Bermuda vs. Bahamas

Bermuda and the Bahamas, two of the Atlantic Ocean's gateways to the greatest of the tropics, have stunning beaches that rival many of the Caribbean's best. Both have a fascinating history and an enticing air that has spread around the world. They both appear to offer different things on an apparently identical canvas, so the choice is ultimately yours.
Bermuda vs. Bahamas

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Bermuda’s resemblance to the Caribbean and proximity to the US East Coast have made it one of the most popular places to visit for vacations or just a break from the corporate jungle, where there’s nothing but a vast expanse of ocean, gorgeous volcanic islands, and the prospect of relaxing on the beach with a pia colada in hand.

Bermuda, with its seven main islands packed together right on the Atlantic, offers a wide range of activities. Bermuda is a must-visit if you want to add to your list of famous tropical places. It offers everything from snorkeling and diving to simple lazing and dipping on any of its many beautiful beaches, as well as aesthetically stunning ancient cities with plenty to see and do.

Why is Bermuda Unique?

Caribbean-Par Beaches

First and foremost, Bermuda is not in the Caribbean. The archipelago, which consists of seven main islands, is a British island territory in the North Atlantic Ocean, east of the United States. Many visitors mistake Bermuda for a Caribbean island because its beaches share many of the same qualities as other Caribbean beaches. However, for obvious reasons, this commonality has proven to be advantageous.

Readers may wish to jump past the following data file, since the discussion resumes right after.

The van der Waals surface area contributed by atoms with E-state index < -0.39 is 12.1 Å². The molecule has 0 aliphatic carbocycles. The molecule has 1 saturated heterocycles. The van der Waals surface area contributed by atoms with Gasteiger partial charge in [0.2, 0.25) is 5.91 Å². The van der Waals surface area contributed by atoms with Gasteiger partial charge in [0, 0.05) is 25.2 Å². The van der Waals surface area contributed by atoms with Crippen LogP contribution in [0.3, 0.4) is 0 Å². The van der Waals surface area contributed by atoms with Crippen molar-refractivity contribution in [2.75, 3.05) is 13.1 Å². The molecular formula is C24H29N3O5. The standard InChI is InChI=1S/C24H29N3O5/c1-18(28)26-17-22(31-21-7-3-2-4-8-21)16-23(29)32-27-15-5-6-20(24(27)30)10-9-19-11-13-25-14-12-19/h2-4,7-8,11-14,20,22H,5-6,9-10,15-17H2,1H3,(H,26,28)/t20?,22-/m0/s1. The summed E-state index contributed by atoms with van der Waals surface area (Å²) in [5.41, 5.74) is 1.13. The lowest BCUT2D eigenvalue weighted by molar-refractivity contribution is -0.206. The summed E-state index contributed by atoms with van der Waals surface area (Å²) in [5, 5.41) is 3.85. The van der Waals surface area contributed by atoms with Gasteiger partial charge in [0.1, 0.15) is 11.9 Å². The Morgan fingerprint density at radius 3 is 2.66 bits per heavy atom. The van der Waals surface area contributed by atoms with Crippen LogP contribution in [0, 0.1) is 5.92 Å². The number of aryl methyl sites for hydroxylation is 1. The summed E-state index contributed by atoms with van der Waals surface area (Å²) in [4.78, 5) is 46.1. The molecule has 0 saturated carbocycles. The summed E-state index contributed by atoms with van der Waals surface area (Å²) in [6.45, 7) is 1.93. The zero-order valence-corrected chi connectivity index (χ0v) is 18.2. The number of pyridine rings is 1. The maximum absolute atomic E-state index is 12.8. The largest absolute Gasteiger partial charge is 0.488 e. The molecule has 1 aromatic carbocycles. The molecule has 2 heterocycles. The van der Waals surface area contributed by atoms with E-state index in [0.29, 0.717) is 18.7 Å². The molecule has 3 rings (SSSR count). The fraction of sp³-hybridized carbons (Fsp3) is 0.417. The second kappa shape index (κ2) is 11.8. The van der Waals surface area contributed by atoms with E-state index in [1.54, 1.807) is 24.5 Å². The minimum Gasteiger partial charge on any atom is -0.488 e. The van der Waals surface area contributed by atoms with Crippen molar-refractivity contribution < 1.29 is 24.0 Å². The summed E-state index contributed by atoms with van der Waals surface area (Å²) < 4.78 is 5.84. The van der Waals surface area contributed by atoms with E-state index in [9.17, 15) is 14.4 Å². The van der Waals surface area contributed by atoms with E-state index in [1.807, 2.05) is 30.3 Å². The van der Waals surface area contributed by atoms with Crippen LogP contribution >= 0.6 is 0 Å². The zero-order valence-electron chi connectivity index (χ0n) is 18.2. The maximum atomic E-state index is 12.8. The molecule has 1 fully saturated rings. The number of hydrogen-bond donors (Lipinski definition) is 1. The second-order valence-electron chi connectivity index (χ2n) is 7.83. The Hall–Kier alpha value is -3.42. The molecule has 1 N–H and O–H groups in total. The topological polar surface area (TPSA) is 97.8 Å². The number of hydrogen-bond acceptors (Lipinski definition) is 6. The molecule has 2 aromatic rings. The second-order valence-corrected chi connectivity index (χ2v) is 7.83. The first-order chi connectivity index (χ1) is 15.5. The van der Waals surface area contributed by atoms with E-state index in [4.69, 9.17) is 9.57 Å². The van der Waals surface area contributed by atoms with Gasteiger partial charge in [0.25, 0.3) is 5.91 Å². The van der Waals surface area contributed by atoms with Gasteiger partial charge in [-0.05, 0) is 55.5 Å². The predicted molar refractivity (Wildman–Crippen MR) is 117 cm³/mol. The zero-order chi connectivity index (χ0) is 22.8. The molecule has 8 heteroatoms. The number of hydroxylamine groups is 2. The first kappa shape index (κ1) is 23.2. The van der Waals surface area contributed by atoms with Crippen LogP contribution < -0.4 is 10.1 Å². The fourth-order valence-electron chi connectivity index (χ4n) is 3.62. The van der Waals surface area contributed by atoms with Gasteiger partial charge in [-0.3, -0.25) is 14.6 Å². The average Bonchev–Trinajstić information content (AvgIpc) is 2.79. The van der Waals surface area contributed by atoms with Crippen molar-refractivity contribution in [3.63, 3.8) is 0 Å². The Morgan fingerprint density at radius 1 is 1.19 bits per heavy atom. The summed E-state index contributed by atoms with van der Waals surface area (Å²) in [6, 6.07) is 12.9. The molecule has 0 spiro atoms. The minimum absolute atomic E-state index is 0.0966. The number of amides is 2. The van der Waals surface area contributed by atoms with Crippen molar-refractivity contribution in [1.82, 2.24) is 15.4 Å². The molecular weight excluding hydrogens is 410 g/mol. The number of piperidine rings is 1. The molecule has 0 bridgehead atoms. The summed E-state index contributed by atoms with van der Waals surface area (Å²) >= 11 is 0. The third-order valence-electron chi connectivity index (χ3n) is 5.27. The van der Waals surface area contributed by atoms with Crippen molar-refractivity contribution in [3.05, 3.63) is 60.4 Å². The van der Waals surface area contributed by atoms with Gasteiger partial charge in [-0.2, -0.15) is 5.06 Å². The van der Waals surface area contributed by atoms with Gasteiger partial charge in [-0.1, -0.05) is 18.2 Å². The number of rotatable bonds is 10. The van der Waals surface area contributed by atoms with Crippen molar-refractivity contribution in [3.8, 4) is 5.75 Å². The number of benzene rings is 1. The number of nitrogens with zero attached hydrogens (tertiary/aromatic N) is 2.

Bermuda’s beaches are worth the trip for their pristine, scenic white sands and gorgeous blue crystal-clear blue waters. Bermuda, like the rest of the Caribbean, enjoys sunny skies and warm days all year, even throughout the rainy season and the dry, chilly winter months.

Elbow Beach, Jobson’s Cove, Chaplin Bay, Tobacco Bay, and the most recommended Horseshoe Bay Beach for its rose-tinted sands and gentle waves, according to travel junkies, are some of the greatest beaches on the islands. Conde Nast magazine named the famed pink beach one of the top 20 beaches in the world.

Diving Scene

Bermuda has something for everyone, whether a professional diver or a recreational diver. Divers of all types will find a variety of diving spots on the islands, which will pique their interest. Submarine caves and grottos, gorgeous lengths of coral reefs rich with marine life, sunken ships, and planes from bygone eras are all part of the underwater world. Bermuda is widely regarded as one of the world’s top diving destinations.

Submarine Grottos and Caves

Bermuda’s diving landscape is unique in that it includes subterranean tunnels, in addition to the regular coral reefs and walls teeming with marine life. Several firms offer diving expeditions to the larger cave systems near the beaches.

The Green Bay Cave, Bermuda’s longest underwater cave system, has corridors stretching for 2.4 kilometers (1.5 miles). Walsingham and Palm Cave as well as Cathedral Caves, are other attractions worth visiting.

Coral Reefs